These workshops can come in various shapes and sizes, but at the core, they are all experiential workshops that allow organizations to practice their strategic choices in a risk-free environment before facing the pressure of the real world.
Targeted strategic practice is crucial for improving performance, yet very difficult to create for most organizations because a controlled environment does not readily exist. Competitive Dynamics Workshops create just such an opportunity to practice your decision making to improve your performance when faced with real world situations.
Example: For a building products client with $1.5 billion in revenue at stake, we played a game that focused on price and capacity management decisions, with the added dimension of exploring mergers and partnerships. The outcome of the game led the client to stop “hoping” a small player would stop adding capacity and instead led to the client’s development of a strategy to preempt the smaller player. There were also some innovative strategic options that emerged from game (the client had not considered them previously, but when competitor teams were successful using these strategies in the game, the client began to explore how they could make the same moves in the real world).
Simulations where you play the role of yourself and other stakeholders (primarily competitors) relevant for the decision. Each team makes strategic choices that are best for the organization they are role-playing, and then the choices across all teams are combined to simulate what the collective (market) outcomes would be. These war games are custom designed to make them as similar to the actual decisions and environment you will face in order to increase the learning experience. They can be used for high-level strategic direction, or more tactical implementation goals.
Focus on a subset of existing and/or potential competitors (or stakeholders more broadly) and explore their likely strategic moves and the rationale for them. These workshops can be thought of as pre-cursors to war games: they allow you to get into the head of your competitor to try and understand what their likely strategic objectives and actions will be. At the end of the exercise, you will no longer think “They’re irrational,” but instead realize why what they do makes sense to them.
These specialized war game-like exercises focus on a particular negotiation between two counter-parties. The workshop allows clients to practice different strategic positions: overall posture, ordering of tactics, framing of positions and responding to the counter-party’s position. The first time you communicate with the other side in a negotiation should not be the first time you've rehearsed your lines: just like a skilled theatre actor, you need to practice what you say and try it several different ways before you are comfortable and ready for what is thrown at you when you are in the crucible of the negotiation.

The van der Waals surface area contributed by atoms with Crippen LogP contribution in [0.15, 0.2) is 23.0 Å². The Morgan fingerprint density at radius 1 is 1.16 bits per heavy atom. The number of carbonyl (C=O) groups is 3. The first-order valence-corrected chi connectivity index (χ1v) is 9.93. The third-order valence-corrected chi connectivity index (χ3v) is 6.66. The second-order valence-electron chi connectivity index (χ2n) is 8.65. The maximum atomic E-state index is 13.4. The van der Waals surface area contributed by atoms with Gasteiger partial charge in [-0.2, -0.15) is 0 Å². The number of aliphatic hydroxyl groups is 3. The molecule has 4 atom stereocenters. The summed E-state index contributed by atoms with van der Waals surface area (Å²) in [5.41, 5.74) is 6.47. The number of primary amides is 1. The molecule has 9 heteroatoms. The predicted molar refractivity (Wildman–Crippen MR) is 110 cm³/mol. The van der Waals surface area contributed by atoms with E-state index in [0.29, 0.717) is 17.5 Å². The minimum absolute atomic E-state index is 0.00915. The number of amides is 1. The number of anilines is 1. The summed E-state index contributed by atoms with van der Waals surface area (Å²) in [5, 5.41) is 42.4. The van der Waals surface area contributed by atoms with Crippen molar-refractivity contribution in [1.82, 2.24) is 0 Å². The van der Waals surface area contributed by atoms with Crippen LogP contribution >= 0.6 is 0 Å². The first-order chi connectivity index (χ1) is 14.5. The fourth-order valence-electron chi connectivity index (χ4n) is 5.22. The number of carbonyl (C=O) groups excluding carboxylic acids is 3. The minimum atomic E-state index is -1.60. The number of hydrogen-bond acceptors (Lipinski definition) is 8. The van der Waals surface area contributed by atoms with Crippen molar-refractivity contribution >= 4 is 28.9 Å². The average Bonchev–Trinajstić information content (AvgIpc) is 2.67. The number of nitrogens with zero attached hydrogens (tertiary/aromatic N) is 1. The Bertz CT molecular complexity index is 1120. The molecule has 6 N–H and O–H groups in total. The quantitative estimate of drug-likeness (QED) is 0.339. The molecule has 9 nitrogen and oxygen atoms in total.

Example: A healthcare supplier had an upcoming negotiation with a GPO (group purchasing organization that acted on behalf of multiple providers). The supplier felt like they had no options to counter the strong demands of the GPO, with millions of dollars at risk. The mock negotiation allowed the client to test three critical contractual demands from the GPO by trading off other issues of less importance to the supplier and the order and manner in which to raise these alternatives. After the workshop, the supplier reengaged with the GPO to continue the actual discussion and ended with a signed contract in which the GPO agreed to drop all three demands. The supplier went from having no options to getting the contract they were happy with.
Many companies have attempted to create competitive intelligence functions, but most end up being repositories of data and fail to help decision makers make better choices. Competitive insight functions can provide you with a competitive advantage: just like a world-class chess player thinks several moves ahead of her competition, a skilled strategist should be thinking about the next few actions and reactions. Building a competitive insight function within an organization is not a one-sized-fits-all methodology, but based on work with dozens of clients, I have the right questions for you to ask and the examples to draw upon to help you create the best fit for your particular enterprise.
Give customers a reason to do business with you. My strong economics background and years of working across industries allows us to pull from the right theoretical concepts, but more importantly, the right set of analogous competitive situations from other sectors and geographies. By listening to the particular issues you are facing, I can help you to better understand why your sector is behaving the way it currently is, and to think of creative ways of changing the rules of the game in order to create more opportunities for your organization.